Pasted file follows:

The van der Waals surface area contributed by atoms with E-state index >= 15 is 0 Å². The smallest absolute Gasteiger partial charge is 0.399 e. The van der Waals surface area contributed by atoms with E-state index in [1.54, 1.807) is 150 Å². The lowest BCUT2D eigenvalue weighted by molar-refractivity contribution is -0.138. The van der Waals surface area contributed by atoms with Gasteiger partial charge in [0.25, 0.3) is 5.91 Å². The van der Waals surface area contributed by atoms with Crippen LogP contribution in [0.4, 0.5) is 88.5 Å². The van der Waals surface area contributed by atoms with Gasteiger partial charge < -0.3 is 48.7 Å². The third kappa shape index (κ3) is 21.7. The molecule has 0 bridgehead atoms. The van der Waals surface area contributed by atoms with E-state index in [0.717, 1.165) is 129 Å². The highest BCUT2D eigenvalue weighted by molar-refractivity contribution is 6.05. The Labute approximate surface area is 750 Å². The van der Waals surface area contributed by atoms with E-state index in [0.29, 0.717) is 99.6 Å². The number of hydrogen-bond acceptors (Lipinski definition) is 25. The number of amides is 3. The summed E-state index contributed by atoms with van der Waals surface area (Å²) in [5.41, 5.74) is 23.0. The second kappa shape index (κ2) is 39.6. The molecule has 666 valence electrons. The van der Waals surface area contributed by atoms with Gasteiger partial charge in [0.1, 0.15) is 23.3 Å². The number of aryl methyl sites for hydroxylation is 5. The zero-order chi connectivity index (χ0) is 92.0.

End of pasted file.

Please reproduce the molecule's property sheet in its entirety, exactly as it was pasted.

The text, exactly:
The van der Waals surface area contributed by atoms with E-state index >= 15 is 0 Å². The smallest absolute Gasteiger partial charge is 0.399 e. The van der Waals surface area contributed by atoms with E-state index in [1.54, 1.807) is 150 Å². The lowest BCUT2D eigenvalue weighted by molar-refractivity contribution is -0.138. The van der Waals surface area contributed by atoms with Gasteiger partial charge in [0.25, 0.3) is 5.91 Å². The van der Waals surface area contributed by atoms with Crippen LogP contribution in [0.4, 0.5) is 88.5 Å². The van der Waals surface area contributed by atoms with Gasteiger partial charge < -0.3 is 48.7 Å². The third kappa shape index (κ3) is 21.7. The molecule has 0 bridgehead atoms. The van der Waals surface area contributed by atoms with E-state index in [0.717, 1.165) is 129 Å². The highest BCUT2D eigenvalue weighted by molar-refractivity contribution is 6.05. The Labute approximate surface area is 750 Å². The van der Waals surface area contributed by atoms with E-state index in [0.29, 0.717) is 99.6 Å². The number of hydrogen-bond acceptors (Lipinski definition) is 25. The number of amides is 3. The summed E-state index contributed by atoms with van der Waals surface area (Å²) in [5.41, 5.74) is 23.0. The second kappa shape index (κ2) is 39.6. The molecule has 666 valence electrons. The van der Waals surface area contributed by atoms with Gasteiger partial charge in [0.1, 0.15) is 23.3 Å². The number of aryl methyl sites for hydroxylation is 5. The zero-order chi connectivity index (χ0) is 92.0.